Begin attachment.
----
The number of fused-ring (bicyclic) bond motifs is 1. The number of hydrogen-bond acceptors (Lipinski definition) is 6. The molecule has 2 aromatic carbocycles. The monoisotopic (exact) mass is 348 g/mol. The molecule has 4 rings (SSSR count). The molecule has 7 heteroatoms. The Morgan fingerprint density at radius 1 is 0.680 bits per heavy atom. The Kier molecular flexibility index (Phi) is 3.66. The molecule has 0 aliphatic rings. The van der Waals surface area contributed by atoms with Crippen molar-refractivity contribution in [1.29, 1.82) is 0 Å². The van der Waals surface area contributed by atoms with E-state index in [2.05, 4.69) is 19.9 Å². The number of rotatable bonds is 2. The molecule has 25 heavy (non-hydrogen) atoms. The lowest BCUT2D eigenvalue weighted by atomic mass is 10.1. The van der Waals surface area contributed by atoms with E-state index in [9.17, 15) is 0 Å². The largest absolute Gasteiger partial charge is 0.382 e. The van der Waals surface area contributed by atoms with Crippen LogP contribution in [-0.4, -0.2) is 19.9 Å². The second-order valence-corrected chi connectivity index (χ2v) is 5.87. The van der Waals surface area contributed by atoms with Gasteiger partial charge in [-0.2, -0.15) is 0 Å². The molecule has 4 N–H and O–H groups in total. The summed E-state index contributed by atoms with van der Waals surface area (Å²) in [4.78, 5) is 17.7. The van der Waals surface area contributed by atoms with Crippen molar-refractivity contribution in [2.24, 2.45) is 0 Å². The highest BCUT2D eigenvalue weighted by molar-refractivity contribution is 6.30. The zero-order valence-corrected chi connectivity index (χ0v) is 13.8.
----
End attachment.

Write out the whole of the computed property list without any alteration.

The number of fused-ring (bicyclic) bond motifs is 1. The number of hydrogen-bond acceptors (Lipinski definition) is 6. The molecule has 2 aromatic carbocycles. The monoisotopic (exact) mass is 348 g/mol. The molecule has 4 rings (SSSR count). The molecule has 7 heteroatoms. The Morgan fingerprint density at radius 1 is 0.680 bits per heavy atom. The Kier molecular flexibility index (Phi) is 3.66. The molecule has 0 aliphatic rings. The van der Waals surface area contributed by atoms with Crippen molar-refractivity contribution in [1.29, 1.82) is 0 Å². The van der Waals surface area contributed by atoms with E-state index in [2.05, 4.69) is 19.9 Å². The number of rotatable bonds is 2. The molecule has 25 heavy (non-hydrogen) atoms. The lowest BCUT2D eigenvalue weighted by atomic mass is 10.1. The van der Waals surface area contributed by atoms with E-state index in [9.17, 15) is 0 Å². The largest absolute Gasteiger partial charge is 0.382 e. The van der Waals surface area contributed by atoms with Crippen LogP contribution in [-0.4, -0.2) is 19.9 Å². The second-order valence-corrected chi connectivity index (χ2v) is 5.87. The van der Waals surface area contributed by atoms with Gasteiger partial charge in [-0.2, -0.15) is 0 Å². The molecule has 4 N–H and O–H groups in total. The summed E-state index contributed by atoms with van der Waals surface area (Å²) in [4.78, 5) is 17.7. The van der Waals surface area contributed by atoms with Crippen molar-refractivity contribution in [2.24, 2.45) is 0 Å². The highest BCUT2D eigenvalue weighted by molar-refractivity contribution is 6.30. The zero-order valence-corrected chi connectivity index (χ0v) is 13.8.